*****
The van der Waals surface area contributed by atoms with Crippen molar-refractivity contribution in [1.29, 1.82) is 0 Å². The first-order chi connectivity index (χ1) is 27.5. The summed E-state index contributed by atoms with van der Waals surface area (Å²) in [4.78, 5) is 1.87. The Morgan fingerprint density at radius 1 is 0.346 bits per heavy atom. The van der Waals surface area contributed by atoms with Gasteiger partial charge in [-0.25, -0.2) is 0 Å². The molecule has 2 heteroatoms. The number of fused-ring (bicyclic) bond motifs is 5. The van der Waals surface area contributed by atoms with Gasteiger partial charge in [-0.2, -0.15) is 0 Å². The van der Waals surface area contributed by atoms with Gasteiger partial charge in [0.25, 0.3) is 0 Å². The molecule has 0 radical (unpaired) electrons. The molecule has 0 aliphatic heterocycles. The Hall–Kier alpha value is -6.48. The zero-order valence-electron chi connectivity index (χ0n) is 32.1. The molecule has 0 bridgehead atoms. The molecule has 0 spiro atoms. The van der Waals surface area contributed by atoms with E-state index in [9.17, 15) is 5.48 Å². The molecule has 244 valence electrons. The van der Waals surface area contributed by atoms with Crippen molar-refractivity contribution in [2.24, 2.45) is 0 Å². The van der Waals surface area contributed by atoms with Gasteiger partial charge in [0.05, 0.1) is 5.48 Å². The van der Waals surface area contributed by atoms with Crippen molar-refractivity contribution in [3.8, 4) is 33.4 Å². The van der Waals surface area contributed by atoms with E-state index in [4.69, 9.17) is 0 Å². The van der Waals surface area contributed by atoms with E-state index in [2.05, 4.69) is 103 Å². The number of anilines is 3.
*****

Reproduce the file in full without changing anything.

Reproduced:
The van der Waals surface area contributed by atoms with Crippen molar-refractivity contribution in [1.29, 1.82) is 0 Å². The first-order chi connectivity index (χ1) is 27.5. The summed E-state index contributed by atoms with van der Waals surface area (Å²) in [4.78, 5) is 1.87. The Morgan fingerprint density at radius 1 is 0.346 bits per heavy atom. The van der Waals surface area contributed by atoms with Gasteiger partial charge in [-0.25, -0.2) is 0 Å². The molecule has 2 heteroatoms. The number of fused-ring (bicyclic) bond motifs is 5. The van der Waals surface area contributed by atoms with Gasteiger partial charge in [-0.2, -0.15) is 0 Å². The van der Waals surface area contributed by atoms with Gasteiger partial charge in [0.25, 0.3) is 0 Å². The molecule has 0 radical (unpaired) electrons. The molecule has 0 aliphatic heterocycles. The Hall–Kier alpha value is -6.48. The zero-order valence-electron chi connectivity index (χ0n) is 32.1. The molecule has 0 bridgehead atoms. The molecule has 0 spiro atoms. The van der Waals surface area contributed by atoms with E-state index in [9.17, 15) is 5.48 Å². The molecule has 244 valence electrons. The van der Waals surface area contributed by atoms with Crippen molar-refractivity contribution in [2.24, 2.45) is 0 Å². The van der Waals surface area contributed by atoms with Gasteiger partial charge in [0.05, 0.1) is 5.48 Å². The van der Waals surface area contributed by atoms with Crippen molar-refractivity contribution in [3.8, 4) is 33.4 Å². The van der Waals surface area contributed by atoms with E-state index in [4.69, 9.17) is 0 Å². The van der Waals surface area contributed by atoms with E-state index in [2.05, 4.69) is 103 Å². The number of anilines is 3.